Harwich: Seven are sentenced for �1.5m track thefts

SEVEN railway industry workers, including a man from Harwich, have been sentenced for their parts in the theft of track and other materials worth up to �1.5million.

The “industrial scale” thefts from Network Rail projects saw lorry-loads of used rails diverted to unauthorised scrapyards.

A judge sitting at Birmingham Crown Court jailed John Burtenshaw, 53, from Buckingshire, Terence Doherty, 48, from Warrington, Stuart Amphlett, 33, from Birmingham, Paul Tandon, 47, from Great Barr, and 41-year-old Neil Jones, from Darlaston, for conspiracy to steal.

Two other men – Nicky Halloran, 27, from West Bromwich, and 43-year-old Roy Skinner of Gordon Road, Harwich – were given suspended sentences after admitting respective charges of conspiracy to steal and theft.

An earlier hearing was told that Doherty had been sub-contracted by rail firm Jarvis to remove track, and conspired with Burtenshaw, a Jarvis plant manager, to steal metal and sleepers which should have been taken to authorised recyclers.

The trial at Warwick Crown Court heard that Network Rail should have received the value of the scrap.

A lengthy investigation carried out by British Transport Police (BTP) revealed that Doherty and Burtenshaw used their positions to steal up to 3,500 tonnes of rail worth up to �1.5m.

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The offences first came to light in August 2008 when a scrap dealer check in Staffordshire revealed 208 tonnes of rail which was identified as having been removed from the Rugby upgrade project.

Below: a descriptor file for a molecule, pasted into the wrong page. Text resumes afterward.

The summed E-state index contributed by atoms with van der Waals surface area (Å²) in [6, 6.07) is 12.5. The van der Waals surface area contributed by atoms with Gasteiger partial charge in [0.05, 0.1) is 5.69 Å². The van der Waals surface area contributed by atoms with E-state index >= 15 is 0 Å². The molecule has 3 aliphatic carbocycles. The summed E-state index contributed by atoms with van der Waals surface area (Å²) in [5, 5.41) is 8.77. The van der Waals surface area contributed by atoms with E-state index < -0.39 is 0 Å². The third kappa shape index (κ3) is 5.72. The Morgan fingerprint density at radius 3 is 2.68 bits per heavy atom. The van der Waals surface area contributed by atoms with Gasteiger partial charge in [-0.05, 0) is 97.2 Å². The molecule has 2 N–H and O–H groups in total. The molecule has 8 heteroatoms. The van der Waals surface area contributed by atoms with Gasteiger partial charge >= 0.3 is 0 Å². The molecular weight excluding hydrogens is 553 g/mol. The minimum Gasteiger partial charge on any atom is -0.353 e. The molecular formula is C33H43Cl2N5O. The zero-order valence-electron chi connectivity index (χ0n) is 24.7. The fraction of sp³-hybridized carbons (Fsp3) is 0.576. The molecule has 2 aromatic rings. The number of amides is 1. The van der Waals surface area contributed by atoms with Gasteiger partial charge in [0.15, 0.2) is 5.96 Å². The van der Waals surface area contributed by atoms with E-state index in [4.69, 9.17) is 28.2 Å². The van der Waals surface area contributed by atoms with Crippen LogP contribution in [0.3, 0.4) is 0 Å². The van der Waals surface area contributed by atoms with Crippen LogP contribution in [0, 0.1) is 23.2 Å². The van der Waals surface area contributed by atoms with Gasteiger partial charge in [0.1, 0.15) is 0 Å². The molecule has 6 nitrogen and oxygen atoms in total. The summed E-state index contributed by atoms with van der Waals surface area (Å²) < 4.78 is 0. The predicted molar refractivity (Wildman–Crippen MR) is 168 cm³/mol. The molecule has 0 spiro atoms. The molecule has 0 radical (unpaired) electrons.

Subsequent inquiries implicated Jones and Tandon, who worked as supervisors for a sub-contractor, and Amphlett, who worked as a logistics manager for another firm.

Commenting on the case, Detective Sergeant Chris Hearn said: “There is no doubt that the actions of this organised group deprived Network Rail and, in turn rail users across the country, of valuable finance which could have been put towards maintenance and improvements.

“This case clearly shows just how damaging metal theft is to communities and, particularly, to the rail industry but it also demonstrates just how determined BTP is to tackle those who perceive the railway to be a soft target.”

Speaking after the sentencing, Detective Sergeant Hearn, of BTP’s national metal theft team, stressed that the thefts had involved a very small group of individuals.

But those brought before the court had been found to be involved in “endemic” theft of materials.

Skinner, of Gordon Road, Harwich, Essex, was sentenced to nine months, suspended for 18 months and give 200 hours of unpaid work, having pleaded guilty to theft of 60 sleepers.

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